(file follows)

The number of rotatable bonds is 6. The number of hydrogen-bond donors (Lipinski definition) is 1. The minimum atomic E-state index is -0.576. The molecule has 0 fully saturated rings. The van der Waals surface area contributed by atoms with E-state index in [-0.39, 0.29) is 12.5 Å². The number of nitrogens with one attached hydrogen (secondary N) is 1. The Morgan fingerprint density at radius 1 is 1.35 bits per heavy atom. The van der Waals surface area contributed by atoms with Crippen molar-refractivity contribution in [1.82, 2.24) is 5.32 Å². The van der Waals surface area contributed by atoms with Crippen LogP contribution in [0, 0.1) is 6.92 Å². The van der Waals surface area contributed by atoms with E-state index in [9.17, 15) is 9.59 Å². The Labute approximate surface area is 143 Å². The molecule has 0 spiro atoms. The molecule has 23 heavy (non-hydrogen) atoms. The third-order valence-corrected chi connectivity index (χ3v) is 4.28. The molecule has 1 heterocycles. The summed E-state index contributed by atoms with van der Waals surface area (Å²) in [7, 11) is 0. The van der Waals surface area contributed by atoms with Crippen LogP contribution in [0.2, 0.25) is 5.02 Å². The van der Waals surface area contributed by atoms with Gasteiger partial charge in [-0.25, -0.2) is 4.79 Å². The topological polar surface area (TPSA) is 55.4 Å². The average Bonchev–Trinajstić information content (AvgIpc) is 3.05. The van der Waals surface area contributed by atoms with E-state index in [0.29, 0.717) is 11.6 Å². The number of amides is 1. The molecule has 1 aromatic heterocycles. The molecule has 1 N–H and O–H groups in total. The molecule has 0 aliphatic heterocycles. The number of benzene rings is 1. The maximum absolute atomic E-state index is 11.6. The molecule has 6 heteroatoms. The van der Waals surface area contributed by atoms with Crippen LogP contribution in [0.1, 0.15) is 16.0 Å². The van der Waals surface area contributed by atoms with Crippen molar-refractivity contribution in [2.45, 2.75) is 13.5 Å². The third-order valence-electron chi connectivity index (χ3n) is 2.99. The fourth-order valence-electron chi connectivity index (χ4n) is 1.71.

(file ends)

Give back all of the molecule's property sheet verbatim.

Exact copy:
The number of rotatable bonds is 6. The number of hydrogen-bond donors (Lipinski definition) is 1. The minimum atomic E-state index is -0.576. The molecule has 0 fully saturated rings. The van der Waals surface area contributed by atoms with E-state index in [-0.39, 0.29) is 12.5 Å². The number of nitrogens with one attached hydrogen (secondary N) is 1. The Morgan fingerprint density at radius 1 is 1.35 bits per heavy atom. The van der Waals surface area contributed by atoms with Crippen molar-refractivity contribution in [1.82, 2.24) is 5.32 Å². The van der Waals surface area contributed by atoms with Crippen LogP contribution in [0, 0.1) is 6.92 Å². The van der Waals surface area contributed by atoms with E-state index in [9.17, 15) is 9.59 Å². The Labute approximate surface area is 143 Å². The molecule has 0 spiro atoms. The molecule has 23 heavy (non-hydrogen) atoms. The third-order valence-corrected chi connectivity index (χ3v) is 4.28. The molecule has 1 heterocycles. The summed E-state index contributed by atoms with van der Waals surface area (Å²) in [7, 11) is 0. The van der Waals surface area contributed by atoms with Crippen LogP contribution in [0.2, 0.25) is 5.02 Å². The van der Waals surface area contributed by atoms with Gasteiger partial charge in [-0.25, -0.2) is 4.79 Å². The topological polar surface area (TPSA) is 55.4 Å². The average Bonchev–Trinajstić information content (AvgIpc) is 3.05. The van der Waals surface area contributed by atoms with E-state index in [0.29, 0.717) is 11.6 Å². The number of amides is 1. The molecule has 1 aromatic heterocycles. The molecule has 1 N–H and O–H groups in total. The molecule has 0 aliphatic heterocycles. The number of benzene rings is 1. The maximum absolute atomic E-state index is 11.6. The molecule has 6 heteroatoms. The van der Waals surface area contributed by atoms with Crippen LogP contribution in [0.1, 0.15) is 16.0 Å². The van der Waals surface area contributed by atoms with Crippen molar-refractivity contribution in [2.45, 2.75) is 13.5 Å². The third-order valence-electron chi connectivity index (χ3n) is 2.99. The fourth-order valence-electron chi connectivity index (χ4n) is 1.71.